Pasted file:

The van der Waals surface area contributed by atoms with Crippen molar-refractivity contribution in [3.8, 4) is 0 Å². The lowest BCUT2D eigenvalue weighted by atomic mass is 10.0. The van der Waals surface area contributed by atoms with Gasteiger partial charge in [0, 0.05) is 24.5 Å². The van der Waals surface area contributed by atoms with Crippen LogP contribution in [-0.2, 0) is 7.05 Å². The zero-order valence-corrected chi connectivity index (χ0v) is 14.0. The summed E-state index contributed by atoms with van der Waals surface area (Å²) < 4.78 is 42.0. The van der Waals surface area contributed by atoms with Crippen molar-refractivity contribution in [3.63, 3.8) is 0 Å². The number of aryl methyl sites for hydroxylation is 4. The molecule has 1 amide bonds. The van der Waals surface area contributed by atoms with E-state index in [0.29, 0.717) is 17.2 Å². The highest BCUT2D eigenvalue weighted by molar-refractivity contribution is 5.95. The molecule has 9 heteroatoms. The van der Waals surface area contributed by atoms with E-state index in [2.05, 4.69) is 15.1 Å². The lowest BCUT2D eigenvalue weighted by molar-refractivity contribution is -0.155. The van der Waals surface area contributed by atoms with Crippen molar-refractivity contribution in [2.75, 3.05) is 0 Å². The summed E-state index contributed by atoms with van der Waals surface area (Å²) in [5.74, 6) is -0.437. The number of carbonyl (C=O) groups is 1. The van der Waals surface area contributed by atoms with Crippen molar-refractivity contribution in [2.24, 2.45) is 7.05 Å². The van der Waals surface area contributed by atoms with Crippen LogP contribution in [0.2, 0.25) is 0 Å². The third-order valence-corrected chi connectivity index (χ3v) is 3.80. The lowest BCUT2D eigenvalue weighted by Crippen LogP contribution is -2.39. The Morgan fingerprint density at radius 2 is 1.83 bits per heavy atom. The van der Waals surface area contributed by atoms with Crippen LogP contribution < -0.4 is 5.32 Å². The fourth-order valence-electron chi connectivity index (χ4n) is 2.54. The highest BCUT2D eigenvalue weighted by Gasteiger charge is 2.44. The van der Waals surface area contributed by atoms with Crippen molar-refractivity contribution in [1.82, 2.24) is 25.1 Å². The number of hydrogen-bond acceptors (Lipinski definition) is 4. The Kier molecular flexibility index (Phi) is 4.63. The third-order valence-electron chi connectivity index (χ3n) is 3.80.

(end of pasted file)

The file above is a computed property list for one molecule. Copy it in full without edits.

The van der Waals surface area contributed by atoms with Crippen molar-refractivity contribution in [3.8, 4) is 0 Å². The lowest BCUT2D eigenvalue weighted by atomic mass is 10.0. The van der Waals surface area contributed by atoms with Gasteiger partial charge in [0, 0.05) is 24.5 Å². The van der Waals surface area contributed by atoms with Crippen LogP contribution in [-0.2, 0) is 7.05 Å². The zero-order valence-corrected chi connectivity index (χ0v) is 14.0. The summed E-state index contributed by atoms with van der Waals surface area (Å²) < 4.78 is 42.0. The van der Waals surface area contributed by atoms with Crippen molar-refractivity contribution in [3.63, 3.8) is 0 Å². The number of aryl methyl sites for hydroxylation is 4. The molecule has 1 amide bonds. The van der Waals surface area contributed by atoms with E-state index in [0.29, 0.717) is 17.2 Å². The highest BCUT2D eigenvalue weighted by molar-refractivity contribution is 5.95. The molecule has 9 heteroatoms. The van der Waals surface area contributed by atoms with E-state index in [2.05, 4.69) is 15.1 Å². The lowest BCUT2D eigenvalue weighted by molar-refractivity contribution is -0.155. The van der Waals surface area contributed by atoms with Crippen molar-refractivity contribution in [2.75, 3.05) is 0 Å². The summed E-state index contributed by atoms with van der Waals surface area (Å²) in [5.74, 6) is -0.437. The number of carbonyl (C=O) groups is 1. The van der Waals surface area contributed by atoms with Crippen molar-refractivity contribution in [2.24, 2.45) is 7.05 Å². The van der Waals surface area contributed by atoms with Crippen LogP contribution in [0.2, 0.25) is 0 Å². The third-order valence-corrected chi connectivity index (χ3v) is 3.80. The lowest BCUT2D eigenvalue weighted by Crippen LogP contribution is -2.39. The Morgan fingerprint density at radius 2 is 1.83 bits per heavy atom. The van der Waals surface area contributed by atoms with Crippen LogP contribution < -0.4 is 5.32 Å². The fourth-order valence-electron chi connectivity index (χ4n) is 2.54. The highest BCUT2D eigenvalue weighted by Gasteiger charge is 2.44. The van der Waals surface area contributed by atoms with Crippen molar-refractivity contribution in [1.82, 2.24) is 25.1 Å². The number of hydrogen-bond acceptors (Lipinski definition) is 4. The Kier molecular flexibility index (Phi) is 4.63. The third-order valence-electron chi connectivity index (χ3n) is 3.80.